'Move over' law doesn't go far enough to address speed, says firefighter group
A group that represents firefighters in Newfoundland and Labrador wants to modify the current 'move over' law to make roads and highways safer for their members.
The province introduced the law in 2014. It requires drivers to slow down, move their vehicles over to the side when approaching stopped emergency, enforcement or other designated vehicles and to yield to those heading to an emergency.
"We've had some pretty close calls," said Duane Antle, president of the Newfoundland and Labrador Association of Fire Services.
"People have had to run to the ditch to get out of the way. We even had one firefighter who, while he thankfully wasn't hurt, was actually struck by a vehicle a few years ago."
Antle said the three-year-old law has been a good thing and has made responders safer, but it could be amended to put a little more pressure on drivers to slow down to the lowest possible speed — and not just take their foot off the gas for a few seconds like they often do.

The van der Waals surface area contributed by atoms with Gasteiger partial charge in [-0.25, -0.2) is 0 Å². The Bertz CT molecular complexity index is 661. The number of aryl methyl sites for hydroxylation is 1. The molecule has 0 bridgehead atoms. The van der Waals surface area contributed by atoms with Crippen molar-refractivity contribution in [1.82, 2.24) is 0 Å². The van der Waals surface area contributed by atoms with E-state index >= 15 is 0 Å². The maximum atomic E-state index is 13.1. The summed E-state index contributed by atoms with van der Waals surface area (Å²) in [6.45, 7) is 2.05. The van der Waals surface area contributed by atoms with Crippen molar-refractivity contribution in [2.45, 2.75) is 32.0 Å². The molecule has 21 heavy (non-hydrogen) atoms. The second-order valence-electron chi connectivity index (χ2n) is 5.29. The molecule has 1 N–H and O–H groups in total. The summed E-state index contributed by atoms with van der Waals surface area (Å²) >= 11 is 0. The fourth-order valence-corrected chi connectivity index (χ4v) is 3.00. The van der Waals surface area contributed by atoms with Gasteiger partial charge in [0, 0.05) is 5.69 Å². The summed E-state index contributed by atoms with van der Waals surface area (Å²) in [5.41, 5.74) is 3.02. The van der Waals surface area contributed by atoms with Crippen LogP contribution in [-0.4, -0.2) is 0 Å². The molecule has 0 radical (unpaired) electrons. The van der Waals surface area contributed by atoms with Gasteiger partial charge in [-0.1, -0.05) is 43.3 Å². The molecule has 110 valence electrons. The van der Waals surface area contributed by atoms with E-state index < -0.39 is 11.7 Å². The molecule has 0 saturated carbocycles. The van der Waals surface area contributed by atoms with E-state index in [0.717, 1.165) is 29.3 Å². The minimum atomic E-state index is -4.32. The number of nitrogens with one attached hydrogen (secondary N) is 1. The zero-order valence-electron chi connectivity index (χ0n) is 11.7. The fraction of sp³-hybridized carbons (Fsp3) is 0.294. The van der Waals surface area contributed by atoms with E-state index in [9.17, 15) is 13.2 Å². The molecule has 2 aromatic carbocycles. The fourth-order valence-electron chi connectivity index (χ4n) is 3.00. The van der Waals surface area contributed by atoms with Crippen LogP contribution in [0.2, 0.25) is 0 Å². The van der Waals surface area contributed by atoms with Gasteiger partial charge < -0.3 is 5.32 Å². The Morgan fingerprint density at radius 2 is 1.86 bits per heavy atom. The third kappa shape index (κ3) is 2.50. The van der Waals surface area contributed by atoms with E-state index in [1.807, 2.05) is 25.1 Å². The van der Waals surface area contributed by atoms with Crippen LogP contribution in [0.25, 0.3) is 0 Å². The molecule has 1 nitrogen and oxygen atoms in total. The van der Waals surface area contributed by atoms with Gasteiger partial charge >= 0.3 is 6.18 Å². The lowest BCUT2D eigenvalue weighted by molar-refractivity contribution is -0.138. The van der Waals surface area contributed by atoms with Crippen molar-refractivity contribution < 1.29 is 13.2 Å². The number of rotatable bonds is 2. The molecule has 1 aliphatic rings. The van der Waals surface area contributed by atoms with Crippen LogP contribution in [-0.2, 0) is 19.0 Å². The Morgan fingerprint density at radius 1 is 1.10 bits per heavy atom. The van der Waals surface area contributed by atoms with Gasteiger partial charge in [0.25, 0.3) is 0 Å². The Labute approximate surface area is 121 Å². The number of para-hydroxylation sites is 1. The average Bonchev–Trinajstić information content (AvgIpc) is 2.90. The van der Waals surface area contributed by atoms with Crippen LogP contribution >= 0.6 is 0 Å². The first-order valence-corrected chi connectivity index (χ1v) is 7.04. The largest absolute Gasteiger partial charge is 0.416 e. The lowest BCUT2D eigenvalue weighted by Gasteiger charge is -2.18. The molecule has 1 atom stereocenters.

"Speed is the big one," Antle told the Corner Brook Morning Show. "If we could see a definition of what slow down means. That is one of the key pieces we are working on."
Responsibility of motorists
The group is working with Service NL to bolster the law. Talks have been positive so far, Antle says, but he won't go into specifics as negotiations are still ongoing,
He said besides actually modifying the law, there is also a public awareness aspect to getting people to change their driving habits when they see emergency responders at work on the side of the road.
"There's lots of things that can be done, and they all don't have to be legislative. I think the biggest part in this falls back to us as motorists," he said.
"The public could try to make a little bit more of an effort. When we see an emergency vehicle coming at us, pull to the right, and give that vehicle lots of room. Make sure that when we drive up on an emergency scene on the highway that we slow down as much as we safely can."
Check out what the law requires you to do: